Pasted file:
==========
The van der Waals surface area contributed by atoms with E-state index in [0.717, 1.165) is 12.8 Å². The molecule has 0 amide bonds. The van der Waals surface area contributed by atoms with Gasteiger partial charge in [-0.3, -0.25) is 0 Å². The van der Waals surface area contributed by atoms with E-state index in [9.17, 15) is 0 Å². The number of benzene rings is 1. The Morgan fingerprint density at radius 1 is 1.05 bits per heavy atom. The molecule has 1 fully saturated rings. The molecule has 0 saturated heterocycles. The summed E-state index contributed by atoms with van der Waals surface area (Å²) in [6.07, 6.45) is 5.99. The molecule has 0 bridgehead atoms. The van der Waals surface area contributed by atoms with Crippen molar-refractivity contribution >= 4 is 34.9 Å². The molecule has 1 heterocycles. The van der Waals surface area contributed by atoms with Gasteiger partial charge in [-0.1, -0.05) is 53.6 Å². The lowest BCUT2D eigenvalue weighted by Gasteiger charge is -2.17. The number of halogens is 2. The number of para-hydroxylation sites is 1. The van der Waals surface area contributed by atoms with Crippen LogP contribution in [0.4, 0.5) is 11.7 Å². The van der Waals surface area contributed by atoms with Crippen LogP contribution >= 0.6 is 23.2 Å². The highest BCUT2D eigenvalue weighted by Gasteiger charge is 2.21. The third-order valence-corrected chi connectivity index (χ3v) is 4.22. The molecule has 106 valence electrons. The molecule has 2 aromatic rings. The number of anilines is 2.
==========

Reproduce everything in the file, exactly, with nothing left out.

The van der Waals surface area contributed by atoms with E-state index in [0.717, 1.165) is 12.8 Å². The molecule has 0 amide bonds. The van der Waals surface area contributed by atoms with Gasteiger partial charge in [-0.3, -0.25) is 0 Å². The van der Waals surface area contributed by atoms with E-state index in [9.17, 15) is 0 Å². The number of benzene rings is 1. The Morgan fingerprint density at radius 1 is 1.05 bits per heavy atom. The molecule has 1 fully saturated rings. The molecule has 0 saturated heterocycles. The summed E-state index contributed by atoms with van der Waals surface area (Å²) in [6.07, 6.45) is 5.99. The molecule has 0 bridgehead atoms. The van der Waals surface area contributed by atoms with Crippen molar-refractivity contribution >= 4 is 34.9 Å². The molecule has 1 heterocycles. The van der Waals surface area contributed by atoms with Gasteiger partial charge in [-0.1, -0.05) is 53.6 Å². The lowest BCUT2D eigenvalue weighted by Gasteiger charge is -2.17. The number of halogens is 2. The number of para-hydroxylation sites is 1. The van der Waals surface area contributed by atoms with Crippen LogP contribution in [0.4, 0.5) is 11.7 Å². The van der Waals surface area contributed by atoms with Crippen LogP contribution >= 0.6 is 23.2 Å². The highest BCUT2D eigenvalue weighted by Gasteiger charge is 2.21. The third-order valence-corrected chi connectivity index (χ3v) is 4.22. The molecule has 106 valence electrons. The molecule has 2 aromatic rings. The number of anilines is 2.